At a church in the capital Kiev, prayers were offered for the victims.

A memorial ceremony will take place later on Tuesday at the Chernobyl station. Ukrainian President Viktor Yanukovych and Russian President Dmitry Medvedev will also attend.

They are expected to pray for an early end to the crisis at Japan's Fukushima Daiichi nuclear power plant.
source : www3.nhk.or.jp

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Tschernobyl - Bayern 20 Jahre danach

Abriss zu den Auswirkungen auf Bayern für alle Umweltbereiche, basierend auf 130.000 Einzeluntersuchungen
Spezialbericht zum Umweltbereich Boden (Bodenschutzbericht 2006) -
Eine Bestandsaufnahme der seitdem in Bayern durchgefürten Untersuchungen:
source : www.lfu.bayern.de

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haibun by my friend Origa (Olga Hooper)


This is a city where you can drive any time at any speed without fear of the police stopping you, or fear of hitting someone... The roads are empty, and so are all buildings, offices, shops, schools... Nature is flourishing there, and many beautiful parks, lakes, and groves are in and around the city ...

April 27, 1986. On that day, life stopped in this city. It was a nice spring day. All inhabitants were put on military trucks, and taken away without their belongings, money, pets, toys... even without their papers. Everything was left behind, all their past lives were left behind.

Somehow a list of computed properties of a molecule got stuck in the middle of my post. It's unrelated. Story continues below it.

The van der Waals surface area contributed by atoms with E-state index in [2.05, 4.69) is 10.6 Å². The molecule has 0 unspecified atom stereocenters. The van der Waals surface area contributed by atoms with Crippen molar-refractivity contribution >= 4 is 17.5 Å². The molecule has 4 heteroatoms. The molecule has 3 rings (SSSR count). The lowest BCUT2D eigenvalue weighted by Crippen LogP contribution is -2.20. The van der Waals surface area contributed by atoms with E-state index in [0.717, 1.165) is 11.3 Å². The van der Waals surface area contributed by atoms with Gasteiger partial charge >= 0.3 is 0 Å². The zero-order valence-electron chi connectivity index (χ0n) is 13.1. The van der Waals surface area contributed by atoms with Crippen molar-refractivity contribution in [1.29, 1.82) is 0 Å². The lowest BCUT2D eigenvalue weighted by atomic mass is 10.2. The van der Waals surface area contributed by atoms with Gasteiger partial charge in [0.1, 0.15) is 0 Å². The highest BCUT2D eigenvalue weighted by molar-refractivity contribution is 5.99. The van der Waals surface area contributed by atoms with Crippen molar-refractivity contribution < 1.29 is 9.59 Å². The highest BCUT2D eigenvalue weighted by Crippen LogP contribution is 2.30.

A day before, Chernobyl nuclear reactor had exploded.


ghost city ...
wind sings a lullaby
to a crippled doll


(published in HERMITAGE, 2005)

source : www.facebook.com
Origa Kankodori Press


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3 comments:

  1. Thank you, Gabi san.

    My Ukranian friend, a beautiful person, father of a little boy, and a talented master of handmade paper, Sergei Alexeenko, died in Kiev in 2009 from leukemia at the age of 33... He was a schoolboy in Kiev in 1986. On May First, all highschool students (as all the workers, etc.) were forced (as always in Soviet Union) to go on Kiev streets under the falling radiation, to organized street demonstrations: it was International Workers' Day, or "The Celebration of the International Solidarity of the Working Class" as it was called in Soviet Union. The official propaganda was totally false about Chernobyl trying to diminish the danger of radiation, and lying to the people -- one of so many horrible crimes the socialist state has been committing, from the days it was founded by Lenin in 1917, to present days...

    ReplyDelete
  2. Anonymous4/26/2011

    Hi Gabi,
    I just want you to know that you and Japan remain in my heart, my thoughts and my prayers.
    DD

    ReplyDelete
  3. Anonymous4/26/2011

    I don't know how everyone holds up under such relentless and powerful pressure.
    D.

    ReplyDelete